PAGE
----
From glut to shortage for first time since 2006
It’s worth repeating again and again: The price per watt of solar power is going through the floor while worldwide installed capacity is going through the roof (up 53x in the past 9 years!). This is great for the environment, because for each solar panel that goes up, demand for electricity from dirty sources goes down, causing a great virtuous cycle of demand destruction. But there are limits to how fast an industry can grow, and we’re apparently starting to hit those limits, at least temporarily, and production will need to further increase to keep up.
Demand is expected to go up 29% this year, so it’s not surprising that supply has a hard time keeping up. That’s exactly why Elon Musk and SolarCity say that we will need many solar gigafactories.
The last time supply was tight, in 2006, the solar industry installed about 1.5 gigawatts that year. Contrast with today: The industry expects to install as much as 52 gigawatts this year and 61 gigawatts in 2015. That’s about as much as is actually being produced by viable factories.
Back in 2011, I wrote something called The Solar Industry is Like a Yo-Yo to explain the boom-bust cycle facing solar panel makers:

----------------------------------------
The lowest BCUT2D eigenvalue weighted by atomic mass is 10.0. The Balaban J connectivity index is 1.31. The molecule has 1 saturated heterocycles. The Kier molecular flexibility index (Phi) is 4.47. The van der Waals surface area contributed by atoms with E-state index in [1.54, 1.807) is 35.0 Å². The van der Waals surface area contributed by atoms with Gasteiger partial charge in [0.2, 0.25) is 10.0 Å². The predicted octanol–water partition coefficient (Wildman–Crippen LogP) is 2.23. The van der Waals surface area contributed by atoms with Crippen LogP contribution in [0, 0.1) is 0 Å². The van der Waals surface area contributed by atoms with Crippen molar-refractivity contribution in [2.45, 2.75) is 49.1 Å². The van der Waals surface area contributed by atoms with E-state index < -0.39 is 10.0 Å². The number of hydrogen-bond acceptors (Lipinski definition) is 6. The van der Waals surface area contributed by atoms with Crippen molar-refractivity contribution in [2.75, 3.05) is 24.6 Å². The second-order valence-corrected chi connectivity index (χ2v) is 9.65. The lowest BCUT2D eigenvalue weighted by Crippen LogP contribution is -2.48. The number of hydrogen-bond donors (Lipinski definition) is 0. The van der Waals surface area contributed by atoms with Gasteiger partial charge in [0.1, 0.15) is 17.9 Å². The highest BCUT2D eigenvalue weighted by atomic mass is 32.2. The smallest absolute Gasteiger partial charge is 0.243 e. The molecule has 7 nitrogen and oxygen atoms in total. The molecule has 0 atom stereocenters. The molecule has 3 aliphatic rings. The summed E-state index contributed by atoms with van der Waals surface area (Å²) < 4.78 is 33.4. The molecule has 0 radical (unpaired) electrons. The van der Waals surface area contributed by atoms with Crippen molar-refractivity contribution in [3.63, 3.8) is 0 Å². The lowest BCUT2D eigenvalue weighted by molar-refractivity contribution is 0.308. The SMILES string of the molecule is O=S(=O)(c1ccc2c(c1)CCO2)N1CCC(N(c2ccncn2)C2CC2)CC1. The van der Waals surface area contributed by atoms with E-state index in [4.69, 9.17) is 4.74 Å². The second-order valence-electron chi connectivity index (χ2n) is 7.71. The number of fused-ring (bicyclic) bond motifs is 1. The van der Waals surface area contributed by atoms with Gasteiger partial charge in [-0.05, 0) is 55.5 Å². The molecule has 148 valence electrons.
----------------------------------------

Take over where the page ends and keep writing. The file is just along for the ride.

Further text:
“For about as long as it has existed, the solar power industry has been going from boom to bust, and vice versa. It is growing fast, and has been for years, but forget about a smooth upward curve: Up close, the trajectory looks like the Alps.”
Busts might be bad for individual companies, but they aren’t necessarily bad for solar power itself, as we’ve seen in the past few years. A glut of panels meant that prices fell and a lot more solar power was installed than if prices had been high.
Now that demand has grown to match, and maybe now exceed, supply, the opposite will happen. Solar prices will go up, or at least not fall as fast, and more solar panel makers will make money. This will attract competition and new investments in additional capacity until supply once again overtakes demand and prices fall because of the glut…
Wash, rinse, repeat.
Originally published on Bloomberg.